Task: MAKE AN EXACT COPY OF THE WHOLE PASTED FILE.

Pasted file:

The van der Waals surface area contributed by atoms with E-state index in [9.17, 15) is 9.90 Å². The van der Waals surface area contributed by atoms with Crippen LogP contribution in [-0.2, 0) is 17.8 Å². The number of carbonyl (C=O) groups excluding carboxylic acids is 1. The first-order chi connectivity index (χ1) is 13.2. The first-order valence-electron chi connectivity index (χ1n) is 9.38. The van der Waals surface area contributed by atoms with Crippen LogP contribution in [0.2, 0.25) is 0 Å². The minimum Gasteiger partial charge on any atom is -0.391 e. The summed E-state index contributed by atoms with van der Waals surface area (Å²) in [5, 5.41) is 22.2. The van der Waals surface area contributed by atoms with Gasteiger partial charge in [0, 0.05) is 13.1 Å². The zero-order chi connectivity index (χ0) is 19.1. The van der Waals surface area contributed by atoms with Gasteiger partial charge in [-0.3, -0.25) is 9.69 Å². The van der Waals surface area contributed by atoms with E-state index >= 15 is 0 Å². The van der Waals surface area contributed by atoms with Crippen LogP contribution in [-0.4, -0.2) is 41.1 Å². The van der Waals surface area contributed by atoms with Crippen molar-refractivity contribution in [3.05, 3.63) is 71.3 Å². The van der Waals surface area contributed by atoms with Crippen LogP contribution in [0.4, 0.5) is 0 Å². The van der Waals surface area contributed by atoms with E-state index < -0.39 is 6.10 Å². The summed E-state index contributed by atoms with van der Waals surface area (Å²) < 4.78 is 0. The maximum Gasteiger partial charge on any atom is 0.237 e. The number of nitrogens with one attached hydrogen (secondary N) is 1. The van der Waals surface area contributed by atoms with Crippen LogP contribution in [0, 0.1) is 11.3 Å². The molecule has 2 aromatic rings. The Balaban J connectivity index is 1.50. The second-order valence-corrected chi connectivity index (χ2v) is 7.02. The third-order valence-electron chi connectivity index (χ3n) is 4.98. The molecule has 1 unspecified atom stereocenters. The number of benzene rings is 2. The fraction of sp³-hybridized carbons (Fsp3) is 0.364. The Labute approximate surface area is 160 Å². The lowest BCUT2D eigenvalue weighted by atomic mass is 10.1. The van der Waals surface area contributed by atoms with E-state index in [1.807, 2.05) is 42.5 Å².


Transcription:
The van der Waals surface area contributed by atoms with E-state index in [9.17, 15) is 9.90 Å². The van der Waals surface area contributed by atoms with Crippen LogP contribution in [-0.2, 0) is 17.8 Å². The number of carbonyl (C=O) groups excluding carboxylic acids is 1. The first-order chi connectivity index (χ1) is 13.2. The first-order valence-electron chi connectivity index (χ1n) is 9.38. The van der Waals surface area contributed by atoms with Crippen LogP contribution in [0.2, 0.25) is 0 Å². The minimum Gasteiger partial charge on any atom is -0.391 e. The summed E-state index contributed by atoms with van der Waals surface area (Å²) in [5, 5.41) is 22.2. The van der Waals surface area contributed by atoms with Gasteiger partial charge in [0, 0.05) is 13.1 Å². The zero-order chi connectivity index (χ0) is 19.1. The van der Waals surface area contributed by atoms with Gasteiger partial charge in [-0.3, -0.25) is 9.69 Å². The van der Waals surface area contributed by atoms with E-state index >= 15 is 0 Å². The van der Waals surface area contributed by atoms with Crippen LogP contribution in [-0.4, -0.2) is 41.1 Å². The van der Waals surface area contributed by atoms with Crippen molar-refractivity contribution in [3.05, 3.63) is 71.3 Å². The van der Waals surface area contributed by atoms with Crippen LogP contribution in [0.4, 0.5) is 0 Å². The van der Waals surface area contributed by atoms with E-state index < -0.39 is 6.10 Å². The summed E-state index contributed by atoms with van der Waals surface area (Å²) < 4.78 is 0. The maximum Gasteiger partial charge on any atom is 0.237 e. The number of nitrogens with one attached hydrogen (secondary N) is 1. The van der Waals surface area contributed by atoms with Crippen LogP contribution in [0, 0.1) is 11.3 Å². The molecule has 2 aromatic rings. The Balaban J connectivity index is 1.50. The second-order valence-corrected chi connectivity index (χ2v) is 7.02. The third-order valence-electron chi connectivity index (χ3n) is 4.98. The molecule has 1 unspecified atom stereocenters. The number of benzene rings is 2. The fraction of sp³-hybridized carbons (Fsp3) is 0.364. The Labute approximate surface area is 160 Å². The lowest BCUT2D eigenvalue weighted by atomic mass is 10.1. The van der Waals surface area contributed by atoms with E-state index in [1.807, 2.05) is 42.5 Å².